The unfortunate realization is that there were troubled times then and there are troubled times now, and I suspect there will always be turbulent times in the future for that is how’d each generation learns and grow spiritually.

Right NOW significant wars are going on with superpower involvement or acknowledgment, and some devastating genocidal conflicts count deaths and starvation in the hundreds of thousands, and there are threats of nuclear escalation coming from the arrogance of nations striving for power.

We’ve got rampant economic and tariff greed in the markets and businesses of the world and nationalistic fears of not getting what we want or getting what we don’t want.

We’ve got the religious hatred of another’s methods of belief to the same one and only God. It boggles the mind at the inhumanity and insensitivity of radical dogma.

Like most of us, I look at the news of the world. I read the Internet blogs and the magazine articles for reportorial depth and understanding, and then I remember what is essential in life, all of life.


Without it, we are blind wanderers through our complex and convoluted choices. Simplicity is the benevolent awareness of inner spiritual knowledge of what is right, and it is also the Rosetta stone of intellectual understanding if we extrapolate it away from the constricting dogma of belief and partisan politics.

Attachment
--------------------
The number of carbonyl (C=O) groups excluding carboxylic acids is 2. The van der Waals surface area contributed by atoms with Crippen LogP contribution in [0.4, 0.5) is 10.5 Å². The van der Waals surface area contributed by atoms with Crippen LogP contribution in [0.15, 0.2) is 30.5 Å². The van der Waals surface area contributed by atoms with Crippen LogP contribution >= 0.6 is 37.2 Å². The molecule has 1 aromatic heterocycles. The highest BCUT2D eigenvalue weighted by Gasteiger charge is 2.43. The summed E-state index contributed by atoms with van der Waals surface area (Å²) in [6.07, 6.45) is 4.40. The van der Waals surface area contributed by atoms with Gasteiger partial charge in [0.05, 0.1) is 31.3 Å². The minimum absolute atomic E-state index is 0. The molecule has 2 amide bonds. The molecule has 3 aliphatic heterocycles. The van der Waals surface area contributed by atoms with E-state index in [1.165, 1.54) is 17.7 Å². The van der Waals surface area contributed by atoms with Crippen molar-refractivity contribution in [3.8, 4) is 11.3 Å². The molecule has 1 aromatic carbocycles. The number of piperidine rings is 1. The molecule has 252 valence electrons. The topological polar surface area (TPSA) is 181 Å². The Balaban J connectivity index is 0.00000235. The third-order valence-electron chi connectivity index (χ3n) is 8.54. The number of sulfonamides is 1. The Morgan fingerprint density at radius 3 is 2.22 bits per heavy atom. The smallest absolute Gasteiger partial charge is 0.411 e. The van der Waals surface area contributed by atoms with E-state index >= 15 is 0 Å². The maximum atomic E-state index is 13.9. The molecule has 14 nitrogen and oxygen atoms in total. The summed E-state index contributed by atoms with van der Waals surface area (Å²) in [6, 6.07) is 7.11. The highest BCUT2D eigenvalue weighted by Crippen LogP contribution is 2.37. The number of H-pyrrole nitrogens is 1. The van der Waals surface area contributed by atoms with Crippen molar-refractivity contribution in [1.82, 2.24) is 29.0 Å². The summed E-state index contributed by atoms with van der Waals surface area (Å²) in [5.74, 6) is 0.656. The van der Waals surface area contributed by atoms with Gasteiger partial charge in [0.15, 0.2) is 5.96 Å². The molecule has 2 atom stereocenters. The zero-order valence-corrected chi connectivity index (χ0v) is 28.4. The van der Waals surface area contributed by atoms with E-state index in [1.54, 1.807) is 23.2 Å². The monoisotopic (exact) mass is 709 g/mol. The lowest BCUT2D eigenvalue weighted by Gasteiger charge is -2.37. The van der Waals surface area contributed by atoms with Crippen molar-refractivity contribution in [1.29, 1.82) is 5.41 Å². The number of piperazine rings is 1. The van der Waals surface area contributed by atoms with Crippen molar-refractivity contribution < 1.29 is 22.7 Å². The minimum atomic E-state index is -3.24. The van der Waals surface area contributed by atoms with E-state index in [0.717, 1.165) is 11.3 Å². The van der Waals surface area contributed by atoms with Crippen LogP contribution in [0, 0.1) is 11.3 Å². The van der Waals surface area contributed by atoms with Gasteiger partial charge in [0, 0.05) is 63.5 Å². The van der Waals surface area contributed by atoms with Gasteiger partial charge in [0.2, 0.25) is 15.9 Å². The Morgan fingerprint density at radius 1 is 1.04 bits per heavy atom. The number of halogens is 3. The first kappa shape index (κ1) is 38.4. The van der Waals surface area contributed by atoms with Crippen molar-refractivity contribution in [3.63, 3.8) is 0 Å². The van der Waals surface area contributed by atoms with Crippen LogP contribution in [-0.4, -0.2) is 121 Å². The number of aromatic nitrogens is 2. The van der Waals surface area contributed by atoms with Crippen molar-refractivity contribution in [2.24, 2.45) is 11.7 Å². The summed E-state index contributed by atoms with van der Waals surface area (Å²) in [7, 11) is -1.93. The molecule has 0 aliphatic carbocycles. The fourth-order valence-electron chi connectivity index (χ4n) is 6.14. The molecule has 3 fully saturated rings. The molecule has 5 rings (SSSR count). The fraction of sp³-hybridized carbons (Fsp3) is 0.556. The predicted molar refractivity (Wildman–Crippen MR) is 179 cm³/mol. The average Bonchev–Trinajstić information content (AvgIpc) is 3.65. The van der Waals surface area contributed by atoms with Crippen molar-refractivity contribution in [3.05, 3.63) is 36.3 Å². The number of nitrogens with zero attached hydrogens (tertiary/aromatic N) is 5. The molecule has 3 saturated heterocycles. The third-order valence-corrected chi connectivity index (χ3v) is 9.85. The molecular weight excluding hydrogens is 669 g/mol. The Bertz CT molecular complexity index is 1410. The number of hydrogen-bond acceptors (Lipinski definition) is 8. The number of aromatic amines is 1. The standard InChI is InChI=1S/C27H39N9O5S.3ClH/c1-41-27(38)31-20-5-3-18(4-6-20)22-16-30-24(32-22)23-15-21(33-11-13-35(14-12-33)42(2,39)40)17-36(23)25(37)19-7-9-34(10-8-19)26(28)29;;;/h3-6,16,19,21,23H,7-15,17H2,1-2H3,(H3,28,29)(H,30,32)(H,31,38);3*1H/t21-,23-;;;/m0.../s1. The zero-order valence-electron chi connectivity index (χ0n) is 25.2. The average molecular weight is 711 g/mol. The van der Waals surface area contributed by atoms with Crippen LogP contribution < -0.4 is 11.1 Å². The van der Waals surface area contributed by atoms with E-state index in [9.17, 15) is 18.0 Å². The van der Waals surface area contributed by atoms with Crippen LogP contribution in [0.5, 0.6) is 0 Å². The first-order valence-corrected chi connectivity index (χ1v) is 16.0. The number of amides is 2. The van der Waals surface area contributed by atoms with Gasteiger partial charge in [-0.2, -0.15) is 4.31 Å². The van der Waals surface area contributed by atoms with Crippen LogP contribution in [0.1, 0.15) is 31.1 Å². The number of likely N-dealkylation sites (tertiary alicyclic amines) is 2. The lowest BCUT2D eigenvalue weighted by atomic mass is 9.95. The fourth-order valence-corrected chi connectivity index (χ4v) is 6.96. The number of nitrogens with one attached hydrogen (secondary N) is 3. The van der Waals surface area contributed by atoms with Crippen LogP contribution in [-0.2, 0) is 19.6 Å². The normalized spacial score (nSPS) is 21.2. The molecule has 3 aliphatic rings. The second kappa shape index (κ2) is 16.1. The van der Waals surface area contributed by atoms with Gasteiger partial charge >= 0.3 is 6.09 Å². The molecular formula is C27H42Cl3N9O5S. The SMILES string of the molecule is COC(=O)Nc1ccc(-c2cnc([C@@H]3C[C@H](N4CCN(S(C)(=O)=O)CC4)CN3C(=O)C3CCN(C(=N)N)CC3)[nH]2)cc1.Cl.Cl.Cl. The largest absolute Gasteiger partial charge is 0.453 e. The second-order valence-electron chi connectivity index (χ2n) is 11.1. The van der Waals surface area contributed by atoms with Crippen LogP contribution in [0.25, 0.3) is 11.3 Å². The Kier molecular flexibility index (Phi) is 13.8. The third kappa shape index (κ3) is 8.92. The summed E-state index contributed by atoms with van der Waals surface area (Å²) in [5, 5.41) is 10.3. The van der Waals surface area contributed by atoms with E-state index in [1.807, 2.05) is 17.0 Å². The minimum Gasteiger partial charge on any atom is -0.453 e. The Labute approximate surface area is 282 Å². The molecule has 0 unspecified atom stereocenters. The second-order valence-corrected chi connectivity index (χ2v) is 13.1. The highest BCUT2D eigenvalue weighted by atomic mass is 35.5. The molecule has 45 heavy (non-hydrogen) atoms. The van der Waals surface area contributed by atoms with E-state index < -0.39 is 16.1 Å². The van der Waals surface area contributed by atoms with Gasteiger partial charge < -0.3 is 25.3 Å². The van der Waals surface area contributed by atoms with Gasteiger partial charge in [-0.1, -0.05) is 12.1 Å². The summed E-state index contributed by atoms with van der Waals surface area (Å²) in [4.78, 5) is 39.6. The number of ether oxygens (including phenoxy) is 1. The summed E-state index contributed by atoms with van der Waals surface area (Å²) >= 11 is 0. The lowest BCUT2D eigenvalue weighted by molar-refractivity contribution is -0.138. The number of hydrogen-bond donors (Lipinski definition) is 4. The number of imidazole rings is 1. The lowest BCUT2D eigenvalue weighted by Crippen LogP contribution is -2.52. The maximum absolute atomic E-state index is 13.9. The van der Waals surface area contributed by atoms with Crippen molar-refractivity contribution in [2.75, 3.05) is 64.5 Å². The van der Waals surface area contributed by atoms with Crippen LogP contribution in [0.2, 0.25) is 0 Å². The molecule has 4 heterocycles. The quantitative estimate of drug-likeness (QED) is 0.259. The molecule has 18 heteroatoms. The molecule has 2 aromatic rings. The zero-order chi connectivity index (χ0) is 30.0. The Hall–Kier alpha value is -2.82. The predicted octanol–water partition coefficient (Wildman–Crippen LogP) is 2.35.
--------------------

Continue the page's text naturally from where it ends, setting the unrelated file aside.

The simplicity of unconditional love as divinely discerning is inevitable, only the time it takes us to accomplish it is optional.


A friend asked me the other day to speak at an upcoming event about the importance of theatre. My early life involved a lot of it. Plays and participation in the presentations. A youthful hope to be involved professionally and a quick realization that that was not my destiny.

There is a lump in my heart for the lack of community interest in what is called “Little Theatre,” where non-professionals work with professionals and put on the freeing mask of pretend.

The theatre is a reminder of our harmonic connection to story, to grace, to nature, to each other and the infinite melodies and possibilities of the universe. A play is a visual and audible link between the spirit of a community and the Divine.

The compositions and craft of the great writers stir the turmoil of the heart and body and soothe the worries and pains of daily life. They transport us to another place, another possibility or a place of peace and wonder comforted that it’s a story about someone else, but it could be us.

Stories, from the minds of playwrights, the interpretive actions, and antics from the actors cultivate the intellect, and as performance, it stimulates the audience’s heart, as it embraces the human spirit into a synergy of the glories and trials of life.

Appreciation, in the form of applause, is the gift we give back to the artist, the playwright, the actor. Financial and attendance support is a gift we give the future. It is essential for a civic soul to expand.

No one can live without theatre and no community should.